This Girl’s On Fire
KSU student turns up heat to raise funds for Leukemia & Lymphoma Society KENNESAW, Ga. (…
Georgia (Jul 23, 2015) —
KSU student turns up heat to raise funds for Leukemia & Lymphoma Society
KENNESAW, Ga. (July 24, 2015) — A challenge to raise thousands of dollars in a high-stakes fundraiser while competing against a team of A-listers with corporate names like Comcast, Henri Bendel, Cartooon Network and Sotheby’s International Realty behind them would give almost anyone pause.
Not Le’Dor Phoenix, a full-time communication major at Kennesaw State University, wife, mother and on-air talent for Georgia Public Broadcasting.
Phoenix not only took on the challenge of competing against 13 others for the Georgia Chapter of the Leukemia & Lymphoma Society’s 2015 Man & Woman of the Year honor, she ignited a campaign of awareness and support that netted her the competition’s Community Involvement Award. Her team, which she called “Firestarters,” raised about $30,000, falling short of the title honor. Still, her efforts contributed to a national record-breaking total of just over $1.1 million raised by the 14 competitors in this year’s charity event.
From the very beginning, however, Phoenix says she was in it to win it.
“I love to compete,” she said. “When I realized that you couldn’t even attend the June gala event planned for the end of the competition if you didn’t raise $10,000, I knew it was game on. Without a corporate sponsor, I would have to raise the money one dollar at a time. I had to do the work.”
Phoenix did go to work, focusing her campaign on community outreach. She assembled a team of eight volunteers to help her. Together they started planning appearances at events around metro Atlanta, mostly festivals, food truck days, outdoor concerts, golfing and networking events, where she sat up tables to promote the charity’s cause and herself as a candidate for Man & Woman of the Year. She had friends donate items like makeup and gift certificates to local eateries, which she raffled off at various events. She also sent e-mails and tagged all her friends on social media to let them know where she would be. In all, Phoenix estimates that she appeared at nearly a dozen events, soliciting donations at each. At one point, she said, she had so many events planned, she had to create a spreadsheet to keep track and a website just to list everything.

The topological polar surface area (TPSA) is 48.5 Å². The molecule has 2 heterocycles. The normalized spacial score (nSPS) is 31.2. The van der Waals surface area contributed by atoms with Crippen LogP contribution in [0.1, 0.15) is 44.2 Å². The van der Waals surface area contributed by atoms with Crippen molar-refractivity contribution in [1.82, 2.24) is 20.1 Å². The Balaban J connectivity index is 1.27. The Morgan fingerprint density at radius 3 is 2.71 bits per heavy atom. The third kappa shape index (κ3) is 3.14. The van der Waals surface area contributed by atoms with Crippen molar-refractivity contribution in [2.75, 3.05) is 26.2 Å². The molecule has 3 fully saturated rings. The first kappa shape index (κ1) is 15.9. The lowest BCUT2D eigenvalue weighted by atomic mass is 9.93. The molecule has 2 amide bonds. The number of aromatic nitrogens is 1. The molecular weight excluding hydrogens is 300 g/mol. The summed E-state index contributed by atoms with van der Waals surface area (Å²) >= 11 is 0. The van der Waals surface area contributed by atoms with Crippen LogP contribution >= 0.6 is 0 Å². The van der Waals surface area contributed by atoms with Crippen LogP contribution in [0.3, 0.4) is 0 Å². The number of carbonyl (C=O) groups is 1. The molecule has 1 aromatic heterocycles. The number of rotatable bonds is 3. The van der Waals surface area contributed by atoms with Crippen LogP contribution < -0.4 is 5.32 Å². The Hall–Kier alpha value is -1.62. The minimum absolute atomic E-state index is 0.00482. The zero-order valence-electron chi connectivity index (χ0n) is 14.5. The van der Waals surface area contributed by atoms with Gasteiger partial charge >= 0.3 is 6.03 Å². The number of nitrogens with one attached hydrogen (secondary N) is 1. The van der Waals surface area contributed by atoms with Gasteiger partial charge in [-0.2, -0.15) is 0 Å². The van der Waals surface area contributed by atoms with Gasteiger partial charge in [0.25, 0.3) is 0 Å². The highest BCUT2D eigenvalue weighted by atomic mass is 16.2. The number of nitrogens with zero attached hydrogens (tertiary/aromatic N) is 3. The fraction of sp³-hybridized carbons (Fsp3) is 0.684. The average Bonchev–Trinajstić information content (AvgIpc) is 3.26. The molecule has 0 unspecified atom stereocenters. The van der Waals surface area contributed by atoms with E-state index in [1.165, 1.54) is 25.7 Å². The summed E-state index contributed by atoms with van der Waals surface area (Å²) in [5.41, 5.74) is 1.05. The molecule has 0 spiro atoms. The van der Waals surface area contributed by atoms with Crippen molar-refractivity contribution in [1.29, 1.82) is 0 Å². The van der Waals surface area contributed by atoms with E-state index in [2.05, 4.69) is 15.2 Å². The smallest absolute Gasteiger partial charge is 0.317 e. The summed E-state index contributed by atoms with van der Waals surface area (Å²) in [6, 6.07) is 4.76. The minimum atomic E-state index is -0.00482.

“I started a movement to spread awareness one dollar at a time,” said Phoenix, who admits to having an advantage because she “could sell water to a whale.”
She talked her way into Atlanta Mayor Kasim Reed’s boardroom to make a pitch for support and hitched her star to local celebrities at every opportunity. When Fox 5 newscaster Lisa Rayam came to speak to a communication class at Kennesaw State, Phoenix followed her into the hall to invite the reporter to cover her campaign kickoff, which did draw a Fox 5 camera crew.
“The power of asking is unbelievable,” said Phoenix, who hopes to work in television news when she graduates. "During the campaign, there was no one I wouldn’t ask. I even asked for money from kids at the park.”
To illustrate, Phoenix noted that she asked and got officials at a poker tournament in Smyrna to donate 10 percent of the night’s proceeds to her campaign. She asked a popular Greek fraternity if she could solicit funds at its annual fundraiser, and they obliged. Among the high-value auction items she procured for the asking: autographed balls and gear from NBA All-Stars Dominique Wilkins and Charles Oakley; NFL Super Bowl and Baltimore Ravens star Jamal Lewis; Atlanta Falcons player Justin Blalock and former coach Dan Reeves; and the San Diego Chargers’ Ronnie Brown. While the Atlanta Hawks were on a 19-game winning streak, she got the entire team to autograph a team ball for the auction. She also snagged a $500 Wal-Mart gift card, an Apple TV, two six-week golf lessons and books signed by professional golf instructor Dwayne Gatlin, and a 10-person dinner party prepared by J.W. Marriott international chef Madikey Ceesay.
At some point in the competition, however, Phoenix said the focus of her efforts turned away from self-promotion for the sake of competition to the people that supported her and those who benefit from the Leukemia & Lymphoma Society’s work.
“The support I got from my family, my team and the community came to mean so much more to me,” she said. “I saw the bigger picture and I realized it wasn’t just about me.”
That realization prompted Phoenix to organize and host a “personal” event at which she, her 4-year-old son and husband entertained the families of the two 7-year-old acute lymphoblastic leukemia patients whom the Leukemia & Lymphoma Society designated as 2015 Boy & Girl of the Year.
Throughout the campaign, Phoenix juggled family responsibilities and May-mester and summer school classes. She says she is proud of her accomplishment.
‘This was one of the hardest things I've ever done, but so rewarding. I made amazing contacts and friends for a lifetime.”
— Sabbaye McGriff
Photo by Robert Anthony Stalcup
A leader in innovative teaching and learning, Kennesaw State University offers more than 150 undergraduate, graduate and doctoral degrees to its approximately 38,000 students. With 13 colleges on two metro Atlanta campuses, Kennesaw State is a member of the University System of Georgia and the third-largest university in the state. The university’s vibrant campus culture, diverse population, strong global ties and entrepreneurial spirit draw students from throughout the region and from 92 countries across the globe. Kennesaw State is a Carnegie-designated doctoral research institution (R2), placing it among an elite group of only 6 percent of U.S. colleges and universities with an R1 or R2 status, and one of the 50 largest public institutions in the country. For more information, visit kennesaw.edu.